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The Week In Russia: The Not-So-Basic Law And The Goal In Syria

Russian President Vladimir Putin and his Turkish counterpart, Recep Tayyip Erdogan, have announced a cease-fire agreement this week amid tensions between the two countries in the Syrian province of Idlib.
Russian President Vladimir Putin and his Turkish counterpart, Recep Tayyip Erdogan, have announced a cease-fire agreement this week amid tensions between the two countries in the Syrian province of Idlib.

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The Russian Constitution is often called the Basic Law. It's about to get less basic.

Before the end of April, the post-Soviet constitution will be will be altered more substantially than at any time since its adoption in 1993, when President Boris Yeltsin pushed it through two years after the Soviet collapse.

It will include changes set out broadly in a January address by Yeltsin's successor, Vladimir Putin, who remains in power in part thanks to one of the biggest changes made to this day – the extension of the presidential term to six years instead of four in 2008.

These alterations mainly involve shifts in Russia's power structure: rebalancing the authority held by president, parliament, and prime minister, handing a meatier role to a largely symbolic body called the State Council.

And these changes are widely seen as a way for Putin to keep a hold on power after 2024, when the current constitution bars him from running for a fifth presidential term – or at least to have the option of staying in power if he wants to.

Putin signaled on March 6 that he would not use the State Council as a vehicle to maintain power – but he did not rule out other potential pathways, and the guessing game is likely to go on.

In fact, his remarks about term limits and the need for stability may only deepen speculation that he is plotting to remain at the helm.

Then there are the so-called "social" amendments, which really means economic amendments dealing with pensions, wages, and such. These were also outlined by Putin in January and will add a level of detail most constitutions lack -- for better or for worse.

Echoing existing law in some cases, they are widely seen as a way to attract voters, and votes, when the constitutional changes are put to a nationwide ballot -- kind of a legislative version of the free food on offer to draw Soviet citizens, and Russians after them, to polling places for elections whose results have often been a foregone conclusion.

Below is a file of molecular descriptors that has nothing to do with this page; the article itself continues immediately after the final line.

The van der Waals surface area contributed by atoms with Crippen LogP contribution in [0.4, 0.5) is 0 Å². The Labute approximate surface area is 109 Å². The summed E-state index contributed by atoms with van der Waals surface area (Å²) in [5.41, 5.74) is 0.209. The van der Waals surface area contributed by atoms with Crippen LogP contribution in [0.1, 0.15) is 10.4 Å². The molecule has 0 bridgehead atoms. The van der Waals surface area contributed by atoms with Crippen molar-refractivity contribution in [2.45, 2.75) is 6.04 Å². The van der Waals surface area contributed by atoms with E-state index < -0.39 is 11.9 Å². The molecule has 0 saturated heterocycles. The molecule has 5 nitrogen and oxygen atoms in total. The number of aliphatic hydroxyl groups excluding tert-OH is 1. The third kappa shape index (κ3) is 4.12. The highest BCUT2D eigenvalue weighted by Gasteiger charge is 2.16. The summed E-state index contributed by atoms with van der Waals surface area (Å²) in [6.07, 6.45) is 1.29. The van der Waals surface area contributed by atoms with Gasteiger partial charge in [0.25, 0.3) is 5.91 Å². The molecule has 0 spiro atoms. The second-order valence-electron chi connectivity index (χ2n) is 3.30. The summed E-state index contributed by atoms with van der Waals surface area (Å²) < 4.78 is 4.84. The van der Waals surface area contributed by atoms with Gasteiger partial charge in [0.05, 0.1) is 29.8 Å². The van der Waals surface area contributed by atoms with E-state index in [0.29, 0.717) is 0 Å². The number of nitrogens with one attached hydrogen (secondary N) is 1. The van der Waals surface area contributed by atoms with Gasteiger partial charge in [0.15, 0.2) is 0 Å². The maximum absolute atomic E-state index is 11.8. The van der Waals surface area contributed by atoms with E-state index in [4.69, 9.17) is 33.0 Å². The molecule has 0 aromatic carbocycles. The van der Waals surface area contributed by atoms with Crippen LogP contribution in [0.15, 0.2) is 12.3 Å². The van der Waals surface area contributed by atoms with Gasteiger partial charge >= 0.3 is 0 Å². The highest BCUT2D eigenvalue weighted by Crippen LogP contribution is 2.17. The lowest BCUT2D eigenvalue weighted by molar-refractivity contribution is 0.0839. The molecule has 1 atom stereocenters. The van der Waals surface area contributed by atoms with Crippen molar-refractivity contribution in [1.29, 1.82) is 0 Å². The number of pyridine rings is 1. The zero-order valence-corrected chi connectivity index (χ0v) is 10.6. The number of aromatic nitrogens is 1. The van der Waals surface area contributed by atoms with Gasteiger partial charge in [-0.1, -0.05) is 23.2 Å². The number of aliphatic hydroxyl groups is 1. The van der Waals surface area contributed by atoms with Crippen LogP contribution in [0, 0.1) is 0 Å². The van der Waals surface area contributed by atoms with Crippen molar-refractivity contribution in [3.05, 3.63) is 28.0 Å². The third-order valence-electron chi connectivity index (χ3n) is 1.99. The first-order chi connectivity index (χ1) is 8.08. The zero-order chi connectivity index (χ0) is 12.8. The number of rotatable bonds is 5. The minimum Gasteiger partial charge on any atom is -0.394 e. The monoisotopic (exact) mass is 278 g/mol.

And now there is a slew of proposed amendments that were ostensibly conceived by officials, lawmakers, clerics, and ordinary citizens -- but received Putin's imprimatur when he submitted them to the State Duma, the lower house of parliament, on March 2.

Crowded Constitution

All the proposed alterations are virtually certain to pass a crucial "second-reading" vote in the Duma and end up back on Putin's desk within a week or so.

He is expected to sign a law approving them on March 18, the anniversary of the day Russia considers that it absorbed Ukraine's Crimean Peninsula in 2014, and the popular vote that would put them into effect is scheduled for April 22.

This third group of proposed amendments addresses such sensitive and potentially divisive issues as god, ethnicity, and same-sex marriage.

They reflect a turn toward social conservatism that analysts say Putin has both pushed himself and harnessed over 20 years in power – and particularly since he returned to the presidency in 2012 after four years as prime minister.

But their wording as leaked by ruling-party lawmakers suggests that Putin is acting in a cautious or even calculated fashion, going just as far as he thinks he can without risking a big blowup or backlash.

Take the move to put in a mention of God, for example. The Russian Orthodox Church called for the inclusion of such a reference. And there it is: wording that says Russia will preserve "the memory of our ancestors, who bequeathed to us [their] ideals and faith in God."

But what does that really mean? In formal or legal terms, possibly nothing.

The current constitution says that "Russia is a secular state" and that all religious associations "shall be equal before the law – and there has been no indication that this will be jettisoned. Unless that changes, it is hard to imagine what formal effect the new wording could have -- even on the dominant Russian Orthodox Church or other faiths.